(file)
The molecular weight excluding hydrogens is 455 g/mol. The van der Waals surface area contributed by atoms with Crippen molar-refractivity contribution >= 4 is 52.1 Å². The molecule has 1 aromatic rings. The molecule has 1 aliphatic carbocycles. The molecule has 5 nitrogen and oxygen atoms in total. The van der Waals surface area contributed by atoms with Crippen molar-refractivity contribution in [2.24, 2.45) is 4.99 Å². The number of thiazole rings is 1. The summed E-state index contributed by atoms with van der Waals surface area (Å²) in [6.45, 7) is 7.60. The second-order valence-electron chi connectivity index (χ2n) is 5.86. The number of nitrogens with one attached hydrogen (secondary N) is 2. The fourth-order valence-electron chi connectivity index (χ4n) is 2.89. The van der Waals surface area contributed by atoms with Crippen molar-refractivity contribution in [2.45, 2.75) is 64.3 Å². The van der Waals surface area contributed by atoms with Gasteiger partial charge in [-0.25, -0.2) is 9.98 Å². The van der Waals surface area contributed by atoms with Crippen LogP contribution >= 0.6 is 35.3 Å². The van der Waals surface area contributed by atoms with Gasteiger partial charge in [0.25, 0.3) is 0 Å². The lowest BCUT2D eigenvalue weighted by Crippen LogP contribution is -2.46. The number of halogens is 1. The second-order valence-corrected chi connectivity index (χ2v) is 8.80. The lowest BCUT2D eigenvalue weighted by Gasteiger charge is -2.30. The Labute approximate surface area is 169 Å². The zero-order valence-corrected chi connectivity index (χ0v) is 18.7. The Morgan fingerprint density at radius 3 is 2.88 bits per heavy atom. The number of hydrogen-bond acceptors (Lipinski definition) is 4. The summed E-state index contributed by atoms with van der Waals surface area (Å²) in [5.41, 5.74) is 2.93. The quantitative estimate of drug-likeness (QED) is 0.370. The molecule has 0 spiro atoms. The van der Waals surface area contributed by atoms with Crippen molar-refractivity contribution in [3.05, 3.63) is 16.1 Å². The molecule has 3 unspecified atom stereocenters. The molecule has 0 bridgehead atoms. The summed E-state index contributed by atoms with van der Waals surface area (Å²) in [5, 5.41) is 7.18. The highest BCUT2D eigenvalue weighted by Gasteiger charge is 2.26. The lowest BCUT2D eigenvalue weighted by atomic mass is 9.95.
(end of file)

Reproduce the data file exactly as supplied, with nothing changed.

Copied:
The molecular weight excluding hydrogens is 455 g/mol. The van der Waals surface area contributed by atoms with Crippen molar-refractivity contribution >= 4 is 52.1 Å². The molecule has 1 aromatic rings. The molecule has 1 aliphatic carbocycles. The molecule has 5 nitrogen and oxygen atoms in total. The van der Waals surface area contributed by atoms with Crippen molar-refractivity contribution in [2.24, 2.45) is 4.99 Å². The number of thiazole rings is 1. The summed E-state index contributed by atoms with van der Waals surface area (Å²) in [6.45, 7) is 7.60. The second-order valence-electron chi connectivity index (χ2n) is 5.86. The number of nitrogens with one attached hydrogen (secondary N) is 2. The fourth-order valence-electron chi connectivity index (χ4n) is 2.89. The van der Waals surface area contributed by atoms with Crippen molar-refractivity contribution in [2.45, 2.75) is 64.3 Å². The van der Waals surface area contributed by atoms with Gasteiger partial charge in [-0.25, -0.2) is 9.98 Å². The van der Waals surface area contributed by atoms with Crippen LogP contribution >= 0.6 is 35.3 Å². The van der Waals surface area contributed by atoms with Gasteiger partial charge in [0.25, 0.3) is 0 Å². The lowest BCUT2D eigenvalue weighted by Crippen LogP contribution is -2.46. The number of halogens is 1. The second-order valence-corrected chi connectivity index (χ2v) is 8.80. The lowest BCUT2D eigenvalue weighted by Gasteiger charge is -2.30. The Labute approximate surface area is 169 Å². The zero-order valence-corrected chi connectivity index (χ0v) is 18.7. The Morgan fingerprint density at radius 3 is 2.88 bits per heavy atom. The number of hydrogen-bond acceptors (Lipinski definition) is 4. The summed E-state index contributed by atoms with van der Waals surface area (Å²) in [5.41, 5.74) is 2.93. The quantitative estimate of drug-likeness (QED) is 0.370. The molecule has 0 spiro atoms. The van der Waals surface area contributed by atoms with Crippen molar-refractivity contribution in [3.05, 3.63) is 16.1 Å². The molecule has 3 unspecified atom stereocenters. The molecule has 0 bridgehead atoms. The summed E-state index contributed by atoms with van der Waals surface area (Å²) in [5, 5.41) is 7.18. The highest BCUT2D eigenvalue weighted by Gasteiger charge is 2.26. The lowest BCUT2D eigenvalue weighted by atomic mass is 9.95.